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Rocky Mountain Region

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SAFETY

Getting out and walking around is a wonderful way to see nature. Since unexpected things happen, however, the best way to help guarantee a good time for all is to plan ahead carefully and follow common sense safety precautions.

If you have any medical conditions, discuss your plans with your health care provider and get approval before departing. If your trip will be strenuous, get into good physical condition before setting out. If you plan to climb or travel to high altitudes, make plans for proper acclimatization to the altitude.

Make sure you have the skills you need for your camping or hiking adventure. You may need to know how to read a compass, erect a temporary shelter, or give first aid.

It's safest to hike or camp with at least one companion. If you'll be entering a remote area, your group should have a minimum of four people; this way, if one is hurt, another can stay with the victim while two go for help. If you'll be going into an area that is unfamiliar to you, take along someone who knows the area or at least speak with those who do before you set out. If an area is closed, do not go there. Find out in advance about any regulations- there may be rules about campfires or guidelines about wildlife. Leave a copy of your itinerary with a responsible person. Include such details as the make, year, and license plate of your car, the equipment you're bringing, the weather you've anticipated, and when you plan to return. Pack emergency signaling devices, and know ahead of time the location of the nearest telephone or ranger station in case an emergency does occur on your trip.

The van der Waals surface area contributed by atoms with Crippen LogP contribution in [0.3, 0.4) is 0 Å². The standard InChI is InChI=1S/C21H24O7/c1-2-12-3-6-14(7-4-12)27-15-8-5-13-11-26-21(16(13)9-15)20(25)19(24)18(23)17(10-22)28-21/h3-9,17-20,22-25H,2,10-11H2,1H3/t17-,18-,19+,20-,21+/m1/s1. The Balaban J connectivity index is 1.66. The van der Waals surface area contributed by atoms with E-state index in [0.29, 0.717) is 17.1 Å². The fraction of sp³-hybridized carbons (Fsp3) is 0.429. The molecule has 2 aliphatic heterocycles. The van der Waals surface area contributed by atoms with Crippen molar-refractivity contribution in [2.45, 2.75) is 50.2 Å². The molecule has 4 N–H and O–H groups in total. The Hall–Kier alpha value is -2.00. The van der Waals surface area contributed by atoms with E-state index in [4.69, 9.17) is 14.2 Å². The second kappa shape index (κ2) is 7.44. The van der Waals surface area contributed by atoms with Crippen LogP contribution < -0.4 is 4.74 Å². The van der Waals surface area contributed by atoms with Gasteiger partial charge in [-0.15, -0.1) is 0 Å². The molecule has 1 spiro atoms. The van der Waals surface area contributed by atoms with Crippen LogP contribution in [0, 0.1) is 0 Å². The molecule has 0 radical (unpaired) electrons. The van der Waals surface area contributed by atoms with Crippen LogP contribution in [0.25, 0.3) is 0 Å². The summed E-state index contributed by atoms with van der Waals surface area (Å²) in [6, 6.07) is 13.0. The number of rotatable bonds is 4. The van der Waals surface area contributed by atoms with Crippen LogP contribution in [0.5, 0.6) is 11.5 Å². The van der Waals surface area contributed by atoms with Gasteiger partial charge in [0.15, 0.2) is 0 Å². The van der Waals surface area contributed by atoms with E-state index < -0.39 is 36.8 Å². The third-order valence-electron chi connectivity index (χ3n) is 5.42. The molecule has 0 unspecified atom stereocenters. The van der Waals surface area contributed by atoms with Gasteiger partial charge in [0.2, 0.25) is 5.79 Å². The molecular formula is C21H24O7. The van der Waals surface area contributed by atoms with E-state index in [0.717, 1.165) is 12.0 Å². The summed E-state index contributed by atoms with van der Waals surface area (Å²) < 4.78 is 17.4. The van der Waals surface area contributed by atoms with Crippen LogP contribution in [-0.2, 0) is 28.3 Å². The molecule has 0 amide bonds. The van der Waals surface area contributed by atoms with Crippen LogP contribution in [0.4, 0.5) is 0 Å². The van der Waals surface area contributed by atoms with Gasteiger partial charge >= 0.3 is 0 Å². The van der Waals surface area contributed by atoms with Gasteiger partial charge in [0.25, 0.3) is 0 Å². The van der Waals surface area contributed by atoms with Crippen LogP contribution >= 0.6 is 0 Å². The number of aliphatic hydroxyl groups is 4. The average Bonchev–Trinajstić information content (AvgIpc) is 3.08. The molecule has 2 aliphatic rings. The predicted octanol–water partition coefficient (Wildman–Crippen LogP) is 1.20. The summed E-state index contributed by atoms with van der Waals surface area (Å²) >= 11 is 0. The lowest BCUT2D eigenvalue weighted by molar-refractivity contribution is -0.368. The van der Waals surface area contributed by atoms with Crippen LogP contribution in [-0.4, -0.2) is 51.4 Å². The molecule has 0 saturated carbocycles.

Altitude Sickness

Bears

Camping Trip Tips

Essential Items

Hypothermia

Lightning

Trail Tips

Water Treatment

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USDA logo, which links to the department's national site. Forest Service logo, which links to the agency's national site.